Almost five million Americans have been diagnosed with Alzheimers. That's expected to grow 70 percent as baby boomers enter retirement age.
To prepare for that increase, doctors and educators at a national meeting of the Alzheimers Association in Washington Monday, shared new treatments. The most promising is a new drug called flourizan. It's still experimental, but in clinical testing of 207 people for 1 year, Flourizan appears to be the first drug that strikes at what might be the underlying cause of the disease. Here's how it works.
"This clinical trial showed that people with mild Alzheimer's disease benefited from the drug and had an impact on their day-to-day activities and also to some extent upon their memories, functions and cognition," said Dr. Gordon Wilcock.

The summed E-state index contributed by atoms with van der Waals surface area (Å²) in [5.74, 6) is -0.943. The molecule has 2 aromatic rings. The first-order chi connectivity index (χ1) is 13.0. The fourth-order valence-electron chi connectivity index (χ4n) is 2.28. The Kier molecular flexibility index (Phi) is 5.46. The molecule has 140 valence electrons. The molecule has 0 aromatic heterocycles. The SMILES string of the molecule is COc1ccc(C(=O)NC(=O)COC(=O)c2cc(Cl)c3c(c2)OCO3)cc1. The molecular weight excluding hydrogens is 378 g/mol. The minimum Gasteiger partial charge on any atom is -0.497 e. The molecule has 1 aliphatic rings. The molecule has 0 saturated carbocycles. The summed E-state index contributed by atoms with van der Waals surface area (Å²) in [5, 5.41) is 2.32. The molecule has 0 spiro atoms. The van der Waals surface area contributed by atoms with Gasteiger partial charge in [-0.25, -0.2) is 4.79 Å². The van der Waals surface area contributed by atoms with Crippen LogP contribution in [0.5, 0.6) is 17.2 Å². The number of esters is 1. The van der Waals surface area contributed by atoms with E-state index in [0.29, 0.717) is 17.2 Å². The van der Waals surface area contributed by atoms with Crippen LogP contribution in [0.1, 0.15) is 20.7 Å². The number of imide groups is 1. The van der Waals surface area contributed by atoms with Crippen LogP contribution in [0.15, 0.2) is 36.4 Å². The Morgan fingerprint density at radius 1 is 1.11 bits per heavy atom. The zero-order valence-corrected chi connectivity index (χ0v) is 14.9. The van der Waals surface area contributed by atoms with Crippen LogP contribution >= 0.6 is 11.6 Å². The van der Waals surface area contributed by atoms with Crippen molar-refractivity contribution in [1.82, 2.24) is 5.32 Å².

Other evidence presented at that meeting is that many of the preventive measures we take to protect against heart disease appear to work just as well in protecting the brain from Alzheimers. So, doctors and educators are trying to get the word out now to all those 40 and 50 year olds that lifestyle habits, such as what you eat and what you do and how much exercise you get now, could have a huge impact on how soon you're diagnosed with symptoms of Alzheimers. Or whether you get the disease at all.